London’s new voice

On Universal Credit, UK Rapper Jeshi paints a portrait of a not-so-Great Britain
By Bailey Slater | Music | 9 July 2022

You might expect an album titled Universal Credit to be besieged with savage takedowns of MP’s and long-forgotten manifesto pledges. But Jeshi’s groundbreaking debut record isn’t about engaging in the fool’s game that is British politics, it’s incensed, instead, by empowering those the government has chosen to forget, shouting out the unlucky masses born without six digits in their account. 

The UK rapper’s sparkling debut speaks to a universal experience of life in the UK, using codes true to any city or once-bustling market town. Take his namechecking of Philip Schofield and the Loose Women lot, stars of daytime telly whose droll chatter serves as a mirror to the pain and purposelessness of his mid-week movements. His trip to the corner shop is similarly banal, fiending for a National Lotto ticket, he looks for any sign that, this time, luck will be in his favour. He misses the bus there, of course, so he’s stuck for what seems like an eternity in this purgatory, kicking through alleyways of piss-filled Lucozade bottles and dark grey skies that seem to never lift.

Photos by Guy Gooch

This is a dynamic portrait of modern life that yearns for change despite having no idea how to enact it. Jeshi’s bars lace around stripped-back beats with intricate precision, marking a departure from the slow, creeping emotions of his earlier work. Some, like the Fredwave-assisted 3210, punch you in all the right places, lifting you out of drunken stupors with biting drum beats and faint piano strums. The likes of Two Mums, where the rapper gives a finger to the nuclear family and instead cherishes the beauty of same-sex love, distorts murky sirens into shoulder-bopping grooves with breathtaking ease, a reminder that no matter our identity, more of us are stuck on this fucked-up ride than we think.

With some colossal billboards dotted around the city, featuring a sky-scraper-sized version of the rapper grimacing with his monthly check, and a recent appearance on COLORS marking the release of his first full-length album in style, below Jeshi digs a little deeper into the memories and cultural ephemera that inspired his debut album.

Photos by Guy Gooch

Bailey Slater: Let’s not beat around the bush, the album is absolutely stellar – what’s the reaction been like so far?
Jeshi: It feels really good. I didn’t expect it to come out and do a billion streams in a day or spawn endless TikTok challenges but it does truly feel like it’s connecting with people and deeper than just on a surface level; that’s the main thing I wanted from this so I’m happy.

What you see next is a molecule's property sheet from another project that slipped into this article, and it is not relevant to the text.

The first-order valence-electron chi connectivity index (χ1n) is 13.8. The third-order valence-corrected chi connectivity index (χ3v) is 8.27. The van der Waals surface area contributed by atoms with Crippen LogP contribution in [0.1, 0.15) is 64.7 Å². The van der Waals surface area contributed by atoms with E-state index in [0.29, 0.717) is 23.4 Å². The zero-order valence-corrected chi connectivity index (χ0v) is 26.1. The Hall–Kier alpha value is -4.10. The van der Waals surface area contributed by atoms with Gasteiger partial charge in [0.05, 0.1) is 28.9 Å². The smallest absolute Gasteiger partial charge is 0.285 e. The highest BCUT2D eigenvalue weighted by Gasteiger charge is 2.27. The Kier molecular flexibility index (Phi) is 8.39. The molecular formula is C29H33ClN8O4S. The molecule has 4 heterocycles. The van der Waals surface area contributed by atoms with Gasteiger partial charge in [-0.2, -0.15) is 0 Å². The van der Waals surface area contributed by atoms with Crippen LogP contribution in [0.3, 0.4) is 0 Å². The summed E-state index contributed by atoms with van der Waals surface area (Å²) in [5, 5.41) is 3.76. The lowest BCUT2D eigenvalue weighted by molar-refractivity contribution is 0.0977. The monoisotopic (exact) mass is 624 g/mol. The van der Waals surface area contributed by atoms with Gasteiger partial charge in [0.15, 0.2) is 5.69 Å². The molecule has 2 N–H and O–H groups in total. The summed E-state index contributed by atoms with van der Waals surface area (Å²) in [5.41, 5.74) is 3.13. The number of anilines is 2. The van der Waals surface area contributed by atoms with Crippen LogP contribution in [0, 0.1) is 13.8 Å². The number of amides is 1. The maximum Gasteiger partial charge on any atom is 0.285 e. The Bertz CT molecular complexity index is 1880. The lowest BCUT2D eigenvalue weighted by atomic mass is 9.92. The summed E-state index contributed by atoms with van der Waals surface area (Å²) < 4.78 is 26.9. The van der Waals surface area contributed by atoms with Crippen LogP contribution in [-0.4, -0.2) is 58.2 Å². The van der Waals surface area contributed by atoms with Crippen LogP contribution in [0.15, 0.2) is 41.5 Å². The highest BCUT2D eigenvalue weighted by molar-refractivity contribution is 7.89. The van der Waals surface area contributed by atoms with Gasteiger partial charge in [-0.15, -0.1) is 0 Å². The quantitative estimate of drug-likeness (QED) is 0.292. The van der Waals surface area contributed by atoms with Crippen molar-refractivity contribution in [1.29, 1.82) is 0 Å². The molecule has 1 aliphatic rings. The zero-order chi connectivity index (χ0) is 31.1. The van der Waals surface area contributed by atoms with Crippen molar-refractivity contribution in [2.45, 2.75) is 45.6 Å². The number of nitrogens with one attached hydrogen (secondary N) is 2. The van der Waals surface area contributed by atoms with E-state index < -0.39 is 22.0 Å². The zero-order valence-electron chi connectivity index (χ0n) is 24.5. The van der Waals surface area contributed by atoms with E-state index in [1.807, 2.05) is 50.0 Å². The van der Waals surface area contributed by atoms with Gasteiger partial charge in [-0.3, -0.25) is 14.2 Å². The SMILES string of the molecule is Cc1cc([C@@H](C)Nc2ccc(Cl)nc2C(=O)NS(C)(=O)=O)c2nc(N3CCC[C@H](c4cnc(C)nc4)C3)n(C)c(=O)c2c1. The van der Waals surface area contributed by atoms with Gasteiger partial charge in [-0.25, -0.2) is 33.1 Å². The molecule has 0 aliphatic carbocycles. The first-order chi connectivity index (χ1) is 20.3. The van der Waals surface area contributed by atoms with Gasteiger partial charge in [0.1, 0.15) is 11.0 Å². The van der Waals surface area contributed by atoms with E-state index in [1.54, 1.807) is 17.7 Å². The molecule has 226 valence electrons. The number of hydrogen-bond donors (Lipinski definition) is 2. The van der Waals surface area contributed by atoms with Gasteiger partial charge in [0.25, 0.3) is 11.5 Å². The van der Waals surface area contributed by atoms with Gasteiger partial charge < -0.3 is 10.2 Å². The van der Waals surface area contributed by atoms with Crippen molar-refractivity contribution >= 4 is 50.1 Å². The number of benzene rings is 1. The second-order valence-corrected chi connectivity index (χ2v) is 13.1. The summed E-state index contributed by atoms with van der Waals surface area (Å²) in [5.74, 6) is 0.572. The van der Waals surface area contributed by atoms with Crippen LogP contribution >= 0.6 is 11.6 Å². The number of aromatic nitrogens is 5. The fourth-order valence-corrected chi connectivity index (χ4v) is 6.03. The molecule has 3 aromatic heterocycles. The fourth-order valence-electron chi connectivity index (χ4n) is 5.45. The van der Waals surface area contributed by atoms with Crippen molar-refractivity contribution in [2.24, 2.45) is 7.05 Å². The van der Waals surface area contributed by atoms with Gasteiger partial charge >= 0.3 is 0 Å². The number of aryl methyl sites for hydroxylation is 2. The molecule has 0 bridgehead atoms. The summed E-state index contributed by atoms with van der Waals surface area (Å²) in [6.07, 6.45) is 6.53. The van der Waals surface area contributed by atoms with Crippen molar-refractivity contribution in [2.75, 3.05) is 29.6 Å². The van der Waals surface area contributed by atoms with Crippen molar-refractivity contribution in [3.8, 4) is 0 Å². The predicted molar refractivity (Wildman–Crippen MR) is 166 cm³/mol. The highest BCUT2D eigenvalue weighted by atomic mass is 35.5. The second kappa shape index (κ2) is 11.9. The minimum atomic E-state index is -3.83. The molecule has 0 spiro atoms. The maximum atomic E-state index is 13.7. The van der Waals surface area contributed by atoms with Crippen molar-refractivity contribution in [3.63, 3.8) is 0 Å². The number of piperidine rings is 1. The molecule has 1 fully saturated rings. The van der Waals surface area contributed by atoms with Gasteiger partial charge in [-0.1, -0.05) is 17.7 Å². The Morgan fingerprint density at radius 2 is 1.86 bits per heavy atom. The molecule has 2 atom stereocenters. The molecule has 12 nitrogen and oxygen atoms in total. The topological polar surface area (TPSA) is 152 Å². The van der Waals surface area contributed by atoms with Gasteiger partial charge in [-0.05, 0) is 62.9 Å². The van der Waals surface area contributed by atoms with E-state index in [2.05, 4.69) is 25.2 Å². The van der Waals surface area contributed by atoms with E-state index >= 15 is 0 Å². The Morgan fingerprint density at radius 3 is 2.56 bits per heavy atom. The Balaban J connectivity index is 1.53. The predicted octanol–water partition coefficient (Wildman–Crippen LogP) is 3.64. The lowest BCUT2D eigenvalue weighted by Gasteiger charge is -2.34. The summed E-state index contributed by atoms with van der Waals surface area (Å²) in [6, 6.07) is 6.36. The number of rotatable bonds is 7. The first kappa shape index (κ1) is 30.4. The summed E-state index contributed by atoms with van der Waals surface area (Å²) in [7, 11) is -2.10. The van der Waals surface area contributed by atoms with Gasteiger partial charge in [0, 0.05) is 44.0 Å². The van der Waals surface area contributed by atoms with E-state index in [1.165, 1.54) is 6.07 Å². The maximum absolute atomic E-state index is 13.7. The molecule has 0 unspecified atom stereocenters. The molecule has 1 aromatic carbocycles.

BS: If you could sum up what you made in a sentence, or even a couple of words, what would they be?
J: The new sound of London.

BS: When did you start work on Universal Credit – and how did you land on the name?
J: At the root, it was me sitting there on Universal Credit stressing about how to make it last while I wasn’t making any other money, that paired with this burning feeling to give more of myself through the music and talk about things that a lot of the time it isn’t cool to speak about. Where better to start than there?

BS: As this is your debut album, was there anything you were super keen on doing differently to when you were working on the EPs that preceded it?
J: My whole approach was just way more considered. Really early on in the process, I wrote a sort of manifesto saying what I wanted this album to say and mean, I used to refer back to it whenever I was in the studio working on [the] music. It was like I had the outlines mapped out already and then it was just a case of colouring it all in.

“It was important to offset the title and themes through the album with humour.”

BS: I read recently that the title is sort of nonpolitical, more so a reflection of your situation than some mega-commentary on the British welfare system. Are politics something you find yourself wanting to speak on in your art?
J: I’ve always said it isn’t political because those genuinely were not my intentions. I have no save-the-world plan up my sleeve. It was just me speaking about my situation and what was going on in my life in the hopes that people could relate to that. That being said, I was speaking to a mate the other day about this and he said everything is political in a way, and although it wasn’t my intention, it’s obviously really resonating especially in these times we are in right now.